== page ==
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SCHS Baseball Holds Second Annual Free Youth Camp

Noah Maddox
Posted 6/5/24

The SCHS baseball program held their annual free youth baseball camp beginning on Monday at the Eagles' Nest, and it included a message for not just baseball, but for life.

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SCHS Baseball Holds Second Annual Free Youth Camp


The Shelbyville Central Golden Eagles baseball program has made it part of their mission to give back to the community whenever possible under Head Coach Chase Jones.

That has showcased itself in many different ways over the last couple of years, but perhaps no more than the annual free youth baseball camp they host in the first week of June.

“Last year was the first year we did the free camp, and we did it just because there is so much money, especially the ones that are playing travel ball, and for the ones that aren't playing travel ball, baseball has kind of become an elitist sport,” Jones said, “and we wanted to give every kid every opportunity to come out and enjoy and play the game of baseball.”

Last year, Jones said that they had to cut it off at 100 campers aged anywhere from five years old to 14, but this time around they were able to host about 120 kids across the two days of a usual three-day camp (heavy rain prevented them from holding camp on Wednesday).

Jones also realizes and is happy about how having his team help run the drills and the camp as a whole helps his own players just to keep sight of why they play the game in the first place: to have fun. 

Despite the camp being ran by players who will be on the team next season, there was one now-former player that showed up. Carston Williams, a recent Millsaps College signee after an impressive senior season, wanted to give back to a community that has given him so much.

“For me, just being able to be a role model for the little kids. I have had 3 or 4, sometimes even close to 10 kids come up to me and hug me and say that I’m their favorite big kid. When I was little we used to have camps up here and I got to learn from the big kids then, and it made me appreciate baseball even more,” Williams said.

“We really do this just to give back.”

Jones had some strong words to say about what it meant for Williams to come back as well.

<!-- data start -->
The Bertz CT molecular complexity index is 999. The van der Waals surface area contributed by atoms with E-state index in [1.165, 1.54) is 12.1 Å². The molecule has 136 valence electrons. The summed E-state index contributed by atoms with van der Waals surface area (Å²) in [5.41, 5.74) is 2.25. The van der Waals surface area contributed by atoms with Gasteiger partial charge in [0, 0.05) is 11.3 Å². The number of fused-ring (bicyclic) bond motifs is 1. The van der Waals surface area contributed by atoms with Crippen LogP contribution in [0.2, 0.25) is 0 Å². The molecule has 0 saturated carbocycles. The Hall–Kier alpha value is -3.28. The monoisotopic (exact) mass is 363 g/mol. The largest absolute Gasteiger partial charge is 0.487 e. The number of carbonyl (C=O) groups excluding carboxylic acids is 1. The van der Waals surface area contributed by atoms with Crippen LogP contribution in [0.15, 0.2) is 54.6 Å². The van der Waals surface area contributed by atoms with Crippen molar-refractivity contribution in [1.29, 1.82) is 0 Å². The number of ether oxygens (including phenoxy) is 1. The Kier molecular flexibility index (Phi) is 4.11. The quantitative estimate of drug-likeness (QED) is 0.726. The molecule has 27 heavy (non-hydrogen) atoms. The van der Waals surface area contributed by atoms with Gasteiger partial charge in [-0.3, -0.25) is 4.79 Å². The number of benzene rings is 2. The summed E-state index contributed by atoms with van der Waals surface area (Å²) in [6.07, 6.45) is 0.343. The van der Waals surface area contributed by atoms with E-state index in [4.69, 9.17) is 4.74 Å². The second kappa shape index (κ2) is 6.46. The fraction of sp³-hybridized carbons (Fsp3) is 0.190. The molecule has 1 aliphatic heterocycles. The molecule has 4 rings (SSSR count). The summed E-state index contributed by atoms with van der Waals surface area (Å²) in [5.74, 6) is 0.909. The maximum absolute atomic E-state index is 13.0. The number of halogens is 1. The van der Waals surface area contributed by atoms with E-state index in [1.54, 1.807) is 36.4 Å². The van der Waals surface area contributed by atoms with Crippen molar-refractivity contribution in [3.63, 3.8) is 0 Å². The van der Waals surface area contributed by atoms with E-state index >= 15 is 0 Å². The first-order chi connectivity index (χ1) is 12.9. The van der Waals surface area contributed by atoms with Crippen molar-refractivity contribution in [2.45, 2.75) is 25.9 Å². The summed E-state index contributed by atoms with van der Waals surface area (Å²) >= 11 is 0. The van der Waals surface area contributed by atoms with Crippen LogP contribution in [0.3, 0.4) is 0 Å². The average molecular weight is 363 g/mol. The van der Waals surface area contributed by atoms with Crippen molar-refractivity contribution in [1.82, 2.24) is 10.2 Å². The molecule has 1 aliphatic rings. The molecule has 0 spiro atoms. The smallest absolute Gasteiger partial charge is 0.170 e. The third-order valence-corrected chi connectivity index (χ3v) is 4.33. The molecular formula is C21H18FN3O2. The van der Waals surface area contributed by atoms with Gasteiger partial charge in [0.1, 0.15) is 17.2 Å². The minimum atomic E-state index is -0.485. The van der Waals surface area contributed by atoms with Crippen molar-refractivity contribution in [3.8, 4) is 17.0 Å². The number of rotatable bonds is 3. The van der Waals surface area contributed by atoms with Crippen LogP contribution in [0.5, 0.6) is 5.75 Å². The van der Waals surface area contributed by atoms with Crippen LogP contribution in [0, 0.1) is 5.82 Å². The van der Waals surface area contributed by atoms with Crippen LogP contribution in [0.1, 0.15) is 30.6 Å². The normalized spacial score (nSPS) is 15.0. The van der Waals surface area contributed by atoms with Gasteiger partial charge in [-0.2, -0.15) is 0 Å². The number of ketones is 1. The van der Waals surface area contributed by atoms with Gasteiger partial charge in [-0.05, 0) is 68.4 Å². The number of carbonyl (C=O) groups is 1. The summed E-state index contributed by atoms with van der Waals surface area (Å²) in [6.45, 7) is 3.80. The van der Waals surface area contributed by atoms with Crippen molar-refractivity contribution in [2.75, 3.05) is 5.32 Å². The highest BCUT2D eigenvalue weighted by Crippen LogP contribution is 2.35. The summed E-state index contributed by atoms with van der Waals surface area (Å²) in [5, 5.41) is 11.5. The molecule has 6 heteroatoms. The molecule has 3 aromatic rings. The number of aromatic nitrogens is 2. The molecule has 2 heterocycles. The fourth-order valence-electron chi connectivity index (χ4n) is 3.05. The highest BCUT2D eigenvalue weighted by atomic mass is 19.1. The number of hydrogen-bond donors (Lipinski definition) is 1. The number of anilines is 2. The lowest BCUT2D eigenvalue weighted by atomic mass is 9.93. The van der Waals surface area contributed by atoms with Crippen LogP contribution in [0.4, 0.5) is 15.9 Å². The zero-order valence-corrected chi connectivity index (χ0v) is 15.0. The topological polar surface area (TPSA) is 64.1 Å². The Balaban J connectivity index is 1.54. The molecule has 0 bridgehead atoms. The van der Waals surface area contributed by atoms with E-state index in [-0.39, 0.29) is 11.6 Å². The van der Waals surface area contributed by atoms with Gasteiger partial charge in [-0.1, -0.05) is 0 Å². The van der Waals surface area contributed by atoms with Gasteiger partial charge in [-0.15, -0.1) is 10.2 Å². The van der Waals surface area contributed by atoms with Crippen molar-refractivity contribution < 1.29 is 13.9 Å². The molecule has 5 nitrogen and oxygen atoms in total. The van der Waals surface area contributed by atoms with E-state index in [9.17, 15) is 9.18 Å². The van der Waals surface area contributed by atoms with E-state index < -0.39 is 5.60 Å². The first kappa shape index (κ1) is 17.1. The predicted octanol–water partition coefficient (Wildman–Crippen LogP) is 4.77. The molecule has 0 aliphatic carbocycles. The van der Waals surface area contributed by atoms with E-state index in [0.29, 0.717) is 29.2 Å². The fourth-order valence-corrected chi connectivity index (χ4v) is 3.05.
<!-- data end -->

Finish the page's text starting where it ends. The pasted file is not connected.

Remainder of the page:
“That’s who Carston [Williams] is. He gives back since I’ve been here [Carston’s sophomore year]. As a player, he was one of those kids that after we’d get home from a ball game on a Tuesday night and I’m leaving and everybody is gone, Carston is in the facility hitting,” Jones continued, “He’s worked for himself, and he’s worked for the team since he’s been here and this is just a prime example. There’s no reason for him to be here other than he knows we could use him to help coach these kids up.”

“He’s as selfless of an individual as you’ll ever meet.”

Coach Jones, as any coach would, hopes the rest of his team that is returning recognizes and sees the one-of-a-kind example that Williams set.

“I hope every one of our guys have noticed him and everything he’s doing even as he’s leaving. Carston loves this program, he loves baseball, but he also just loves giving back, and he’s as good of a kid as I’ve probably ever coached,” Jones continued. 

Over the course of those two days, all of the members of the SCHS baseball program helped teached the kids not just how to play the game of baseball the right way, but also how to live life the right way.

For example, at the end of day two when Jones and the rest of his coaches were getting all 120 or so campers lined up for a group picture, Coach Williams had the campers yell back at him three phrases on how they should live: be givers, be warriors, and be hard workers.

“Basically this whole camp has been about teaching kids to work hard and give back,” Carston Williams expressed.

“I would say it’s about the same in terms of being a life lesson camp and a baseball camp.”

Those baseball and life lessons were hammered home in just about every drill which included swing progressions, baserunning, fly balls, bunts, infield, and slides, but none more so than when a group of campers went inside to Coach Williams to talk about why you play the game. The entire reason is because of your love for the game, and it is important to remember that you play to have fun, and that was one of the main messages that Coach Jones and Carston Williams both – as well as everyone else – hope all 120 kids take with them leaving the camp.

“Sure, we’d love for all of them to come play at Central, but the reality is that as long as they’re playing anywhere and having fun doing it, that’s really all that matters to us,” Williams concluded.

Shelbyville Central Golden Eagles, Youth Baseball Camp, Chase Jones, Carston Williams